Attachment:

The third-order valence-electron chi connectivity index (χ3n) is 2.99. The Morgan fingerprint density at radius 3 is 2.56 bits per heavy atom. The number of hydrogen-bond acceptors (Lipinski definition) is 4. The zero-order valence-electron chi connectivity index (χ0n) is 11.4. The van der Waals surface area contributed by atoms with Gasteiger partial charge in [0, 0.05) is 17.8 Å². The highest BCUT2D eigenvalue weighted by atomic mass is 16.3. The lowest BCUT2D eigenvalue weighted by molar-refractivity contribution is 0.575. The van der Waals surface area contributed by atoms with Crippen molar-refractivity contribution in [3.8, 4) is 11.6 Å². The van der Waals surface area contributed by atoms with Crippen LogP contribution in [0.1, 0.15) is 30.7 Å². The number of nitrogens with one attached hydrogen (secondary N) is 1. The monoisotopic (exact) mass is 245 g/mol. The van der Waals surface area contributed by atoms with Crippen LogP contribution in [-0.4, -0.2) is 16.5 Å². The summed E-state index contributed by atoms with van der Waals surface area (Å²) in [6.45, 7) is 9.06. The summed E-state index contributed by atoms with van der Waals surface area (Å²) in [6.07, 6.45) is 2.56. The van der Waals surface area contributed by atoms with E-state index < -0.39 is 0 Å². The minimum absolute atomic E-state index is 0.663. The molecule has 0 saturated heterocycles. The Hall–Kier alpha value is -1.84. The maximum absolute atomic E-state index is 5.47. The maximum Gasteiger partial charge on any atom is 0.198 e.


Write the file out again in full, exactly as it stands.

The third-order valence-electron chi connectivity index (χ3n) is 2.99. The Morgan fingerprint density at radius 3 is 2.56 bits per heavy atom. The number of hydrogen-bond acceptors (Lipinski definition) is 4. The zero-order valence-electron chi connectivity index (χ0n) is 11.4. The van der Waals surface area contributed by atoms with Gasteiger partial charge in [0, 0.05) is 17.8 Å². The highest BCUT2D eigenvalue weighted by atomic mass is 16.3. The lowest BCUT2D eigenvalue weighted by molar-refractivity contribution is 0.575. The van der Waals surface area contributed by atoms with Crippen molar-refractivity contribution in [3.8, 4) is 11.6 Å². The van der Waals surface area contributed by atoms with Crippen LogP contribution in [0.1, 0.15) is 30.7 Å². The number of nitrogens with one attached hydrogen (secondary N) is 1. The monoisotopic (exact) mass is 245 g/mol. The van der Waals surface area contributed by atoms with Crippen LogP contribution in [-0.4, -0.2) is 16.5 Å². The summed E-state index contributed by atoms with van der Waals surface area (Å²) in [6.45, 7) is 9.06. The summed E-state index contributed by atoms with van der Waals surface area (Å²) in [6.07, 6.45) is 2.56. The van der Waals surface area contributed by atoms with E-state index < -0.39 is 0 Å². The minimum absolute atomic E-state index is 0.663. The molecule has 0 saturated heterocycles. The Hall–Kier alpha value is -1.84. The maximum absolute atomic E-state index is 5.47. The maximum Gasteiger partial charge on any atom is 0.198 e.